EV Frequently Asked Questions

Vehicles with a battery that can be charged from an external source are considered plug-in vehicles or PEVs.

A common PEV is a battery electric vehicle, which is a fully electric vehicle powered by an electric motor with no gas engine.

Another PEV is a plug-in hybrid electric vehicle, which has a plug-in electric system and a gas engine as backup. These vehicles can plug directly into an outlet.

Yes. With more than two dozen plug-in electric vehicles available under $40,000 (before incentives), there is an EV for every pocketbook. In addition to an affordable sticker price, the operations and maintenance of an EV are a quarter of the cost of owning and operating a traditional gas-powered vehicle. Over the life of ownership, you will save thousands of dollars driving an electric vehicle compared to an equally priced gas-powered vehicle.

Yes. The average person drives only 29 miles per day. If that’s you, then there are dozens of cars that will work for your life. If you require more range, there are many vehicles with ranges between 100 and 300 miles per charge.

If you are planning a road trip, the Oregon Electric Highway is an extensive network of electric vehicle fast charging stations along I-5, Highway 99 and other major roads in British Columbia, Washington, Oregon and California. You can also plan your road trips using Travel Oregon’s Electric Byways, where you can visit the Oregon Coast Electric Byway, North Oregon Coast Electric Byway, Mount Hood & Columbia River Gorge Electric Byway and several more.

Yes. When you use PGE’s basic service to charge, the equivalent annual emissions for a typical EV is 2,688 pounds of CO2. The national average for a gas-powered car is 11,435 pounds of CO2. If you choose to enroll in one of PGE’s renewable options, you can reduce your annual impact to zero pounds of CO2.

Ninety percent of EV owners charge at home, which can be done by simply plugging into a wall outlet or by installing a Level 2 home charger. If you’re unable to charge at home, Oregon has nearly 1,250 public charging stations with seven charging networks, including PGE’s Electric Avenues.

If you’re new to electric cars, or just want to understand charging better, we recommend using the Chargeway app. Chargeway customizes results that fit vehicles’ preferences, so you can find quick, convenient charging anywhere.

No. In typical city driving, EVs are much quicker and more fun to drive than gas-powered vehicles. EVs have maximum torque available even at a complete standstill. That instant throttle, combined with a low center of gravity, make for an exhilarating driving experience.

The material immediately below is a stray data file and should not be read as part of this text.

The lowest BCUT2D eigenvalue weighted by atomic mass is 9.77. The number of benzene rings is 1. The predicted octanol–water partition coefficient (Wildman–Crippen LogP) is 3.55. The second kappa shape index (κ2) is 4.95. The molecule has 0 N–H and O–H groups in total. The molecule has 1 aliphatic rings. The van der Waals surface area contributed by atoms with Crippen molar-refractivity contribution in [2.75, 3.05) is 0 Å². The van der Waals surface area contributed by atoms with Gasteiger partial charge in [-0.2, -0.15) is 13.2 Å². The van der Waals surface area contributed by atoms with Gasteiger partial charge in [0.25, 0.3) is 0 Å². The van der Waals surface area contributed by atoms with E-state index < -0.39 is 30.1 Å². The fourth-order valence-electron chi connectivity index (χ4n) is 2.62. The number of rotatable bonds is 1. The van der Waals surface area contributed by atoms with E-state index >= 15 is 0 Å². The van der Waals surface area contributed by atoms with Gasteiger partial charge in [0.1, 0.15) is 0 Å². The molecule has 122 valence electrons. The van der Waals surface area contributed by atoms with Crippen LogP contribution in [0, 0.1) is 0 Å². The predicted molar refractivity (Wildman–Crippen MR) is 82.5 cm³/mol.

Electric vehicle batteries are estimated to be serviceable for 10 years or longer. All manufacturers offer a lengthy warranty. Most EVs have shown excellent performance due to sophisticated battery management systems and cooling technology.

When your EV reaches the end of its life, your vehicle dealer can recycle and repurpose the battery for alternate energy storage purposes.

Electric Vehicles generally need less service than gas-powered engines. A gas engine has more than a thousand moving parts. Your electric motor has just three. With fewer parts, there are fewer things that can go wrong. Typical Electric Vehicle maintenance consists of rotating tires once or twice a year, and replacing brake fluid every few years.

Yes and no. Unlike gas-powered vehicles, EV motors are connected to the wheels, so they require additional considerations when towing. Your owner’s manual will provide safe towing methods specific to your vehicle.

Your vehicle will alert you when your charge is starting to get low. It will typically take extra precautions to curtail non-essential vehicle functions to extend your battery range as well. If you do run out of a charge, you will need to have your vehicle towed to your home or a charging station.

Yes. EV batteries are completely contained and protected from the elements.

No. But here is some basic information for new EV drivers and information about charging your vehicle.